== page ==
(Adds WHO officials)
GENEVA, Feb 8 (Reuters) - South Africa will roll out AstraZeneca’s coronavirus vaccine in a “stepped manner” to assess its ability to prevent severe illness, Professor Salim Abdool Karim, co-chair of South Africa’s Ministerial Advisory Committee on COVID-19, said on Monday.
South Africa said on Sunday it would put on hold its use of the AstraZeneca shot after research showing it was only minimally effective in preventing mild-to-moderate illness against a variant of the coronavirus now dominant in the country.
Speaking to a briefing of the World Health Organization (WHO), Abdool Karim said it was too early to say whether the AstraZeneca vaccine would still be effective in preventing serious disease, as there was not yet enough data on its effectiveness in older people against the variant.
South Africa would pause its rollout of the AstraZeneca vaccine for now while determining the next steps, and could vaccinate 100,000 people with the shot to see how well it worked on preventing hospitalisations and deaths.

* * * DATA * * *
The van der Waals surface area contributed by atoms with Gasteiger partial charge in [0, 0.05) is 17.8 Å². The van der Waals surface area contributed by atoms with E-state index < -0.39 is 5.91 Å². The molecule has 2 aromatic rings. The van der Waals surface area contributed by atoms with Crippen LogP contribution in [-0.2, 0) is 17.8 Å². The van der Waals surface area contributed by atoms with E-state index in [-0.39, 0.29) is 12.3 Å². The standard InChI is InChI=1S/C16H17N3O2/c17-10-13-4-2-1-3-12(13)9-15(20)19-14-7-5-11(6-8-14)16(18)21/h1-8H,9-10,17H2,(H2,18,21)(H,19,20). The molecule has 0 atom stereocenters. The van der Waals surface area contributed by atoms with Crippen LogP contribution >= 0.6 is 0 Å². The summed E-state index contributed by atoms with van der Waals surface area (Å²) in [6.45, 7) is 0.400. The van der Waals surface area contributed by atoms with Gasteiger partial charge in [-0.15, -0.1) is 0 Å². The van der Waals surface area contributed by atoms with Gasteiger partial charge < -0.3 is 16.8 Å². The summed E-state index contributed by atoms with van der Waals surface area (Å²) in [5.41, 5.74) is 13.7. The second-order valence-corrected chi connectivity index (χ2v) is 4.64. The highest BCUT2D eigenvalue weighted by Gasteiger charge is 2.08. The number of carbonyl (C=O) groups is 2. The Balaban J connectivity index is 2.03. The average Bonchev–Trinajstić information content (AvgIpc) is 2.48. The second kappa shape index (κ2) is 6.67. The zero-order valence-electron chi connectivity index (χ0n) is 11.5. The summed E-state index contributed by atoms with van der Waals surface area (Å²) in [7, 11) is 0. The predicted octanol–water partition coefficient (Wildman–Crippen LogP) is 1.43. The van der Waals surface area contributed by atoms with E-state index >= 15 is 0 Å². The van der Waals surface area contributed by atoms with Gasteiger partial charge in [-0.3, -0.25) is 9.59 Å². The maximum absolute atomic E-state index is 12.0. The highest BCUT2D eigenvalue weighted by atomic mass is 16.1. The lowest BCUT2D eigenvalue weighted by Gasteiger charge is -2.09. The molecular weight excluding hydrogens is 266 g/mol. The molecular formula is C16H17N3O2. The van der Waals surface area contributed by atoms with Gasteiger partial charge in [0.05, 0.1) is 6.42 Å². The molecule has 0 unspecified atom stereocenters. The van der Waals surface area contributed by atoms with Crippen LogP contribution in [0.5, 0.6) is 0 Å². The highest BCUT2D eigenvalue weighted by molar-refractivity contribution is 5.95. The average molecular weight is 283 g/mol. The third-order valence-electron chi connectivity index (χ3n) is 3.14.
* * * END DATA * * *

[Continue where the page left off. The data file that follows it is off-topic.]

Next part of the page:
“We don’t want to vaccinate people with a product which may not prevent hospitalisation or reduce disease,” Abdool Karim said.
He said South Africa would initially roll out Johnson & Johnson’s vaccine instead, so the change in plans would not have a major impact on the pace of South Africa’s vaccination programme.
The AstraZeneca vaccine accounts for nearly all doses - more than 330 million - that the WHO’s COVAX programme intends to distribute to poor countries in a first phase, beginning as soon as this month.
Seth Berkeley, chief executive of the GAVI alliance which co-leads the COVAX programme, said the issue was still being studied, but suggested there were no plans to reject the vaccine for now.
He noted that the South African study used a dosing schedule of four weeks between the first and second dose, and that evidence had since suggested that the AstraZeneca vaccine becomes more effective with a longer gap between doses.
Kate O’Brien, head of immunisations at the WHO, said information would continue to come in to refine plans to use vaccines, and it was “important to steer a steady ship.” (Reporting by John Revill, Stephanie Nebehay, Emma Farge and Peter Graff; Editing by Mark Heinrich and Bill Berkrot)